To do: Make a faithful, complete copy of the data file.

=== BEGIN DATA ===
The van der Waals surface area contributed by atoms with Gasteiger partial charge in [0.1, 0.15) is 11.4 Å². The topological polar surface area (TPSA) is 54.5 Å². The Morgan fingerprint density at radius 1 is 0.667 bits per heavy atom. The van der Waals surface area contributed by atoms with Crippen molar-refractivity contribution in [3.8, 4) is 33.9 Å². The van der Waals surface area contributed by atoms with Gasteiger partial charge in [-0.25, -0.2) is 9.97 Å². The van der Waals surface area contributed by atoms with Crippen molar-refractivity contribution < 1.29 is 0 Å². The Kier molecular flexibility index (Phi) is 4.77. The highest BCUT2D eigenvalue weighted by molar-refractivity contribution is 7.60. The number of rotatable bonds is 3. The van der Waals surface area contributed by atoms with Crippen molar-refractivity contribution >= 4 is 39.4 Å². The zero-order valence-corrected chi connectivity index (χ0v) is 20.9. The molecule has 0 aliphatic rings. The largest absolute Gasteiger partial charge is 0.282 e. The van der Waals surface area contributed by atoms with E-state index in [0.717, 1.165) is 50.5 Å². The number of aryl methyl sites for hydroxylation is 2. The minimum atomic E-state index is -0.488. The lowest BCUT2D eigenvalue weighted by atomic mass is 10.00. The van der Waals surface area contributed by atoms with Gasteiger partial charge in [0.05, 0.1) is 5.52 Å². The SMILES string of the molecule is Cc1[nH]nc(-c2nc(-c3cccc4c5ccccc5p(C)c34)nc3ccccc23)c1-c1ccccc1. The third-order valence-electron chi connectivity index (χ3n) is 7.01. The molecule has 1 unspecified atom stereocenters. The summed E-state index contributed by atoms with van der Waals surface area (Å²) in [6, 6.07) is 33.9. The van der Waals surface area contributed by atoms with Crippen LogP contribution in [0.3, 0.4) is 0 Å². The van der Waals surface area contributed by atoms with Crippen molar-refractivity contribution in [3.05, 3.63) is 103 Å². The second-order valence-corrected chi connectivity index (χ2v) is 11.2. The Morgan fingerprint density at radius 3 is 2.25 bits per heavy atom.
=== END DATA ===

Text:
The van der Waals surface area contributed by atoms with Gasteiger partial charge in [0.1, 0.15) is 11.4 Å². The topological polar surface area (TPSA) is 54.5 Å². The Morgan fingerprint density at radius 1 is 0.667 bits per heavy atom. The van der Waals surface area contributed by atoms with Crippen molar-refractivity contribution in [3.8, 4) is 33.9 Å². The van der Waals surface area contributed by atoms with Gasteiger partial charge in [-0.25, -0.2) is 9.97 Å². The van der Waals surface area contributed by atoms with Crippen molar-refractivity contribution < 1.29 is 0 Å². The Kier molecular flexibility index (Phi) is 4.77. The highest BCUT2D eigenvalue weighted by molar-refractivity contribution is 7.60. The number of rotatable bonds is 3. The van der Waals surface area contributed by atoms with Crippen molar-refractivity contribution >= 4 is 39.4 Å². The zero-order valence-corrected chi connectivity index (χ0v) is 20.9. The molecule has 0 aliphatic rings. The largest absolute Gasteiger partial charge is 0.282 e. The van der Waals surface area contributed by atoms with E-state index in [0.717, 1.165) is 50.5 Å². The number of aryl methyl sites for hydroxylation is 2. The minimum atomic E-state index is -0.488. The lowest BCUT2D eigenvalue weighted by atomic mass is 10.00. The van der Waals surface area contributed by atoms with Gasteiger partial charge in [0.05, 0.1) is 5.52 Å². The SMILES string of the molecule is Cc1[nH]nc(-c2nc(-c3cccc4c5ccccc5p(C)c34)nc3ccccc23)c1-c1ccccc1. The third-order valence-electron chi connectivity index (χ3n) is 7.01. The molecule has 1 unspecified atom stereocenters. The summed E-state index contributed by atoms with van der Waals surface area (Å²) in [6, 6.07) is 33.9. The van der Waals surface area contributed by atoms with Crippen LogP contribution in [0.3, 0.4) is 0 Å². The van der Waals surface area contributed by atoms with Crippen molar-refractivity contribution in [3.05, 3.63) is 103 Å². The second-order valence-corrected chi connectivity index (χ2v) is 11.2. The Morgan fingerprint density at radius 3 is 2.25 bits per heavy atom.